Northern Ireland's secret peacemaker dies aged 80
A businessman who played an important role in securing peace in Northern Ireland has died aged 80.
Brendan Duddy acted as a secret back channel link between the IRA and the British Government for more than 20 years.
The clandestine connections - at a time when British public opinion would not tolerate talking to terrorists - led to the IRA's 1994 ceasefire and the Good Friday peace agreement four years later.
The contact lasted from the 1970s into the 1990s. He was the most important link between then prime minister Margaret Thatcher and the IRA during the 1981 hunger strikes.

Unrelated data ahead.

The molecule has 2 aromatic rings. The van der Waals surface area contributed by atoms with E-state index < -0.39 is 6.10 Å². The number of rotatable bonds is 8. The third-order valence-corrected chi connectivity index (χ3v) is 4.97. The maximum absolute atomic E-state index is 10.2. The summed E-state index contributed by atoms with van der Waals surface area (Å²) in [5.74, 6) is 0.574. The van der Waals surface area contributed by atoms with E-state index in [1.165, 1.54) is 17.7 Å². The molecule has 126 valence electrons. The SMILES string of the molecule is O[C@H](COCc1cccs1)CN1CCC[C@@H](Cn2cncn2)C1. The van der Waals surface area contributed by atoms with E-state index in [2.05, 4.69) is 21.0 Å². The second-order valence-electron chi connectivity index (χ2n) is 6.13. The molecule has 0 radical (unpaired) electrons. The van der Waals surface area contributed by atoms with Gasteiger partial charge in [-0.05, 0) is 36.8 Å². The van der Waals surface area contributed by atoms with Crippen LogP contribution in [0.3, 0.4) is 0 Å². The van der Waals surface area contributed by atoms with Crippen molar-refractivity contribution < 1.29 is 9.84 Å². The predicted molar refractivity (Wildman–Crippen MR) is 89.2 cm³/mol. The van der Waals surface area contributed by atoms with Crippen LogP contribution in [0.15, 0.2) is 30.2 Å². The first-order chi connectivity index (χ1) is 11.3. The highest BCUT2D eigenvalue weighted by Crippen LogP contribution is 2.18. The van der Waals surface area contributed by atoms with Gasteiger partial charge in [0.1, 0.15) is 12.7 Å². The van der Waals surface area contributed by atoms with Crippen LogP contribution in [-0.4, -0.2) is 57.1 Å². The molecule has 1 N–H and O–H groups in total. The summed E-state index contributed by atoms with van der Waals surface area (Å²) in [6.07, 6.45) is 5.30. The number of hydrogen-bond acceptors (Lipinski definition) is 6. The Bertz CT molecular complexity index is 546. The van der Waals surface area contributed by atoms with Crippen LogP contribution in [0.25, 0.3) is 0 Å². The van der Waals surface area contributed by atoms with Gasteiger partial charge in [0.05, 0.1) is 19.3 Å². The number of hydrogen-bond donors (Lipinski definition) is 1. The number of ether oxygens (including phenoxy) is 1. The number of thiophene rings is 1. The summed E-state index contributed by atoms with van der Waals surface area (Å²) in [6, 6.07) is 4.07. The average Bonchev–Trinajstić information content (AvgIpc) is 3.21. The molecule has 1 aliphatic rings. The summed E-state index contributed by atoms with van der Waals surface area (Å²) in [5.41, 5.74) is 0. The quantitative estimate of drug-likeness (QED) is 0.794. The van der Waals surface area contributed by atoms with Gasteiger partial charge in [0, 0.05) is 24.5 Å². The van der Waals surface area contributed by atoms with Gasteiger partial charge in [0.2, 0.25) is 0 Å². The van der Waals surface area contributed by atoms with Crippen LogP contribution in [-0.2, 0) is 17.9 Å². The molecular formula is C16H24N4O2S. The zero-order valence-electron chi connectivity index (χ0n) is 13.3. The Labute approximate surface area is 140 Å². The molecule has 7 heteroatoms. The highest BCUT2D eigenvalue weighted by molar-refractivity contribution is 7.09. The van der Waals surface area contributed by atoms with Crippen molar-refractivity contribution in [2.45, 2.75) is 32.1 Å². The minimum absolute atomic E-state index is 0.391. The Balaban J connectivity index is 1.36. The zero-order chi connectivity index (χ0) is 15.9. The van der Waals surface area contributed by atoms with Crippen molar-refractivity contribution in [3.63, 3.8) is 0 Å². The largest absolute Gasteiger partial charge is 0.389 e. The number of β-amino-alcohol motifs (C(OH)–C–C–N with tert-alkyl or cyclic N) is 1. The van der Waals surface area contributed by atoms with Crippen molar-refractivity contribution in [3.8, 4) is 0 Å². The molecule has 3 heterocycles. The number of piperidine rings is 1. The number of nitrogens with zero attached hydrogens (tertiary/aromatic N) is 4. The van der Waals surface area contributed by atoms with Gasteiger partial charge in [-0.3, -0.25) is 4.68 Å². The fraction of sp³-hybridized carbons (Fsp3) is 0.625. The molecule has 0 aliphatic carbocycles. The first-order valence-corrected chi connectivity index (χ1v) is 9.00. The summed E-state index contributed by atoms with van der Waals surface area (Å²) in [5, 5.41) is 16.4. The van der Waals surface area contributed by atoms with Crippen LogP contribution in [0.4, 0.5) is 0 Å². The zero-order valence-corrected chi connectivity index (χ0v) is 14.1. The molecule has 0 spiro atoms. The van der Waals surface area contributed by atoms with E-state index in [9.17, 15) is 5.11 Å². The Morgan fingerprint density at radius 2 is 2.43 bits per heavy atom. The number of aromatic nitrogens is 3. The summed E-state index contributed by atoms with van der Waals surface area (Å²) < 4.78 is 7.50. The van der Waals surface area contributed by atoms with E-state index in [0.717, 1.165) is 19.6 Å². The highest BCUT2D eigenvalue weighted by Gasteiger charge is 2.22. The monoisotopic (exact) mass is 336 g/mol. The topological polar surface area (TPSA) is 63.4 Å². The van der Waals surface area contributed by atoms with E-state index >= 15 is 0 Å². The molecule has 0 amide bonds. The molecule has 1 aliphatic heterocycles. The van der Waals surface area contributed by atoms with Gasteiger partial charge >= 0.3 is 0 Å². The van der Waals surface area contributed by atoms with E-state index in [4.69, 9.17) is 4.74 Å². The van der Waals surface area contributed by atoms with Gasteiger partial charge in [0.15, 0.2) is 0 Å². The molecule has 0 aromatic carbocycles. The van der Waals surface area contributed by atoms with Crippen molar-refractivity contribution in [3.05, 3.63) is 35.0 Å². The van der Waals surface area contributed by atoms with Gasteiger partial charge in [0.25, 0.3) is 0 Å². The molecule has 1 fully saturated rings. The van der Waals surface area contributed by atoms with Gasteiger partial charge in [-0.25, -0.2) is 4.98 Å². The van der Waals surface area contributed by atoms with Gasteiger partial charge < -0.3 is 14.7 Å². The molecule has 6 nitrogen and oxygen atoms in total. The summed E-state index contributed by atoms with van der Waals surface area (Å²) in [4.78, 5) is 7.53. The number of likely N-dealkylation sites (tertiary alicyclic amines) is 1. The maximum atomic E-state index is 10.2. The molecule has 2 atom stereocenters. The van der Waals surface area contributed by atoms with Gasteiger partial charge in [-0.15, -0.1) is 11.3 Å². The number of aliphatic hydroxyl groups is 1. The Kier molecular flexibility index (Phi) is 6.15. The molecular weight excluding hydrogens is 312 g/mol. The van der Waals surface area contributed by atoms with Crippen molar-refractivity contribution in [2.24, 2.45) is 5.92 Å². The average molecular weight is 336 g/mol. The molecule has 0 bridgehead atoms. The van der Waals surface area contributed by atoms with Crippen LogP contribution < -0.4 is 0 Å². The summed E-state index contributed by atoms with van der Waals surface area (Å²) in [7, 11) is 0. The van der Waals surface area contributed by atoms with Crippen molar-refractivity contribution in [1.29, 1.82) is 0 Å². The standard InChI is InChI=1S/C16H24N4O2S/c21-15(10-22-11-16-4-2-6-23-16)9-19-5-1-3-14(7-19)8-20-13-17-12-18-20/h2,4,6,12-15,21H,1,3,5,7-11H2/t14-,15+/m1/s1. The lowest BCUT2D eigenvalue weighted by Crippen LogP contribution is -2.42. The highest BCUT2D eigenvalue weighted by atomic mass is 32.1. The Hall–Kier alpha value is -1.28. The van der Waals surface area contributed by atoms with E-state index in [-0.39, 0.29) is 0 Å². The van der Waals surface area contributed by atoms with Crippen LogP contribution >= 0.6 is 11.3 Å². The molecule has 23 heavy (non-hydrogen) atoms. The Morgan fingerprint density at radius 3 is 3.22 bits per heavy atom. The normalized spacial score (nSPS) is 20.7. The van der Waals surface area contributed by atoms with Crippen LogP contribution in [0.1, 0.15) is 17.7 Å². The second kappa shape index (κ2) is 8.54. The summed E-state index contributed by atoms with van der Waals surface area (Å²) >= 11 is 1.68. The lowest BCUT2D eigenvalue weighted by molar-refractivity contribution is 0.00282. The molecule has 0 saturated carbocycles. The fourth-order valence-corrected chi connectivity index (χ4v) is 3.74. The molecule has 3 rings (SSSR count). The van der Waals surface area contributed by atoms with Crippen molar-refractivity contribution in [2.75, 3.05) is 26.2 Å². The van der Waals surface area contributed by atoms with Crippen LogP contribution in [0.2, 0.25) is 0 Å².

Among those to pay tribute were SDLP Foyle Westminster candidate Mark Durkan.
Sinn Fein's Elisha McCallion said she was shocked and saddened. "Brendan was a key figure in the business life of Derry for decades and was widely respected across the city and beyond.
"He also played a significant role in the development of the peace process over many years and his contribution, together with others, helped end the conflict and promoted reconciliation.
"His firm belief in dialogue also helped resolve parading issues and, through his membership of the Policing Board he helped shape the accountable policing we have today. "